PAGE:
West Virginia is giving away guns to incentivize more people to get the COVID vaccine.
Five hunting rifles and five custom shotguns are among the numerous prizes that the state is rolling out as part of its drive to get more jabs into its residents’ arms. The guns will be given away in multiple lucky draws, the first of which will be held on Father’s Day on June 20.
The initiative was announced by Gov. Jim Justice on Tuesday, who said that residents need only get their first COVID vaccine to enter the draw. Those who have already received their vaccines are also eligible.
“You could win something that would be phenomenal,” Justice said.
A compilation of public health data from the Centers for Disease Control’s WONDER database noted that West Virginia has the eighth-highest rate of gun violence in the US. The state logged a yearly average of 320 deaths and 760 gun-related injuries from 2015 to 2019. It also has the fourth-highest rate of gun-related suicides and suicide attempts, with an average of around 235 gun-related suicides each year.
The federal government updated its guidance for employers, saying companies may require their workers to get vaccinated for COVID-19. Additionally, they may offer incentives for employees who voluntarily receive vaccinations, such as paid time off or bonuses as long, as they are not coercive.
In April, the Biden Administration announced it would grant tax incentives to any small businesses that offer employees paid time off to get vaccinated. Companies both small and large have used incentives and flexible company policies to increase employee vaccination rates.
The new guidelines from the Equal Employment Opportunity Commission (EEOC) includes protections for workers who may refuse the vaccine due to underlying medical conditions or conflicting religious beliefs, as defined by the Americans with Disabilities Act (ADA), and Title VII of the Civil Rights Act of 1964.
Employers who determine that an employee who cannot be vaccinated due to a disability are a risk others are not allowed to bar them from the workplace unless there is no accommodation they can take “that would eliminate or reduce this risk so the unvaccinated employee does not pose a direct threat,” according to the guidelines. The same goes for employees who have religious objections to receiving the vaccine.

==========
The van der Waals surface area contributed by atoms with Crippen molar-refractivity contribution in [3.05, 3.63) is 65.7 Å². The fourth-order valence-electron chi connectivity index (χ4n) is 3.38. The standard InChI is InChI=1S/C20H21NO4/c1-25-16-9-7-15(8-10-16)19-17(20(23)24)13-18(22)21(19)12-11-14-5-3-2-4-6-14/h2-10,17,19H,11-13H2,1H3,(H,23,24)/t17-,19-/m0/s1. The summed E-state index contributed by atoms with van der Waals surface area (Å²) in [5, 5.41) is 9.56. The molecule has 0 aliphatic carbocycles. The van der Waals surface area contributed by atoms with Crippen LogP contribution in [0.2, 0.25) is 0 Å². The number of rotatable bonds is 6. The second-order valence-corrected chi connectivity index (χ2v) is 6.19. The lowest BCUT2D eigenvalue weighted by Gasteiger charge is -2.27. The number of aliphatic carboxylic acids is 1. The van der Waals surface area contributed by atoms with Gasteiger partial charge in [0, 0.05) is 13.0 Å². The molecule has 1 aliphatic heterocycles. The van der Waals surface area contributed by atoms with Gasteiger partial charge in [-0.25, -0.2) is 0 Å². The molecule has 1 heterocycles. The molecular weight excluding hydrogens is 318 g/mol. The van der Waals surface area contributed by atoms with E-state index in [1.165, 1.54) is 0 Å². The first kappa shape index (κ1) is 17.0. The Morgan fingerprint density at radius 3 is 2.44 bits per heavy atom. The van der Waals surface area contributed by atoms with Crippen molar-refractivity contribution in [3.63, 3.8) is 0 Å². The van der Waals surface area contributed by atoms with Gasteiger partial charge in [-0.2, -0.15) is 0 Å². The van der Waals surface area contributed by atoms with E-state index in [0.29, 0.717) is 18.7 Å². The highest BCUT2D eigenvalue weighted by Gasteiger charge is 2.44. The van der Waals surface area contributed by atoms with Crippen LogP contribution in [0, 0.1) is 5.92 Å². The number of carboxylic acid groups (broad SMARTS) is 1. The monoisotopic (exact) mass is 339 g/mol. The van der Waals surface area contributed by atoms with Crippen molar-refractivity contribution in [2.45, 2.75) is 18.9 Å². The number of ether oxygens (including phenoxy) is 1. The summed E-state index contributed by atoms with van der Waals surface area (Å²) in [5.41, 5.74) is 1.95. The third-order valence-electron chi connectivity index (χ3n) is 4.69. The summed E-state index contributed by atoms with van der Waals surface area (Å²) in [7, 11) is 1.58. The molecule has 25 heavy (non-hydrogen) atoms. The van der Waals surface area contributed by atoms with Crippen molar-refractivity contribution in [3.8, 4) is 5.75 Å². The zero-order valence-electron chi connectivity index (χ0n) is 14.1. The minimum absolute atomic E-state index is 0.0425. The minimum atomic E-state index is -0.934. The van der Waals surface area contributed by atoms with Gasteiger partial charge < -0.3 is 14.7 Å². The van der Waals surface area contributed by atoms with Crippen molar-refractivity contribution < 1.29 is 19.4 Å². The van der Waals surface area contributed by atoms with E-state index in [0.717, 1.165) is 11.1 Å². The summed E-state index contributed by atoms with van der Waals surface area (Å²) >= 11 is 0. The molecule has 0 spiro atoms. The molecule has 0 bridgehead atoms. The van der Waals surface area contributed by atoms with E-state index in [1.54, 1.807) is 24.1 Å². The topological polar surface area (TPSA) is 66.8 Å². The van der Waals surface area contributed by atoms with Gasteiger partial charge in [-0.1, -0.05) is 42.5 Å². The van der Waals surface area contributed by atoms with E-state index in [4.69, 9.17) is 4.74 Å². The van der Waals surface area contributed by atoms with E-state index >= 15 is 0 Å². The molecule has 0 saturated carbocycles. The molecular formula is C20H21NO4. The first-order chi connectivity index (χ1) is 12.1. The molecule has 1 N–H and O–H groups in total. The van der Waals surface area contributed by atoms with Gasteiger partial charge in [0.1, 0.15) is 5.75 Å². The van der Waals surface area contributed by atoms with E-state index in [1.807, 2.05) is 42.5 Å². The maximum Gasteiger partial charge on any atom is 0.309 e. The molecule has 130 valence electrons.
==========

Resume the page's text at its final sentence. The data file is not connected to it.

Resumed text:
In neither case do employers have the right to automatically fire workers who cannot receive the vaccine. First they must determine whether the employee has rights under local and national discrimination laws.
However, experts say most employers will probably simply request their workers get vaccinated, rather than forcefully compel them. Although public confidence in the vaccine has increased, a survey from the Kaiser Family Foundation found that 27% of respondents “probably or definitely would not get a COVID-19 vaccine even if it were available for free and deemed safe by scientists.” Forcing workers to take the shot or leave their jobs could backfire on employers.
There are also potential legal risks for employers. If a required vaccination causes harm to a worker, it could likely spur a workers compensation claim against their employer, employment law attorney Jay Rosenlieb told AARP.
“It’s a treacherous area for employers,” Rosenlieb said.
The Centers for Disease Control and Prevention issued new guidance on Thursday: Vaccinated people can go without face masks in nearly every situation, marking a huge step in returning to pre-pandemic ways.
But some states have more vaccinated residents than others, and they’re not quite ready to lift mask mandates until vaccination rates are higher. A spokeswoman for North Carolina Gov. Roy Cooper, for example, said they would be waiting for health state officials to review lifting the indoor mask mandate, and President Joe Biden said after the CDC’s announcement that some Americans might not be ready to walk around freely without a mask.
“Please treat them with kindness and respect,” he said. “We’ve had too much conflict, too much bitterness, too much anger, too much politicization of this issue about wearing masks. Let’s put it to rest.”
While states can’t force their residents to get vaccinated, they can offer incentives that might sway vaccine-reluctant residents to get shots in their arms, and some are even using stimulus funds from Biden’s American Rescue Plan to do so. For example, Ohio is using stimulus money to offer $1 million to five vaccinated residents at random, and West Virginia Gov. Jim Justice is working on using stimulus money to create $100 savings bonds for vaccinated young people.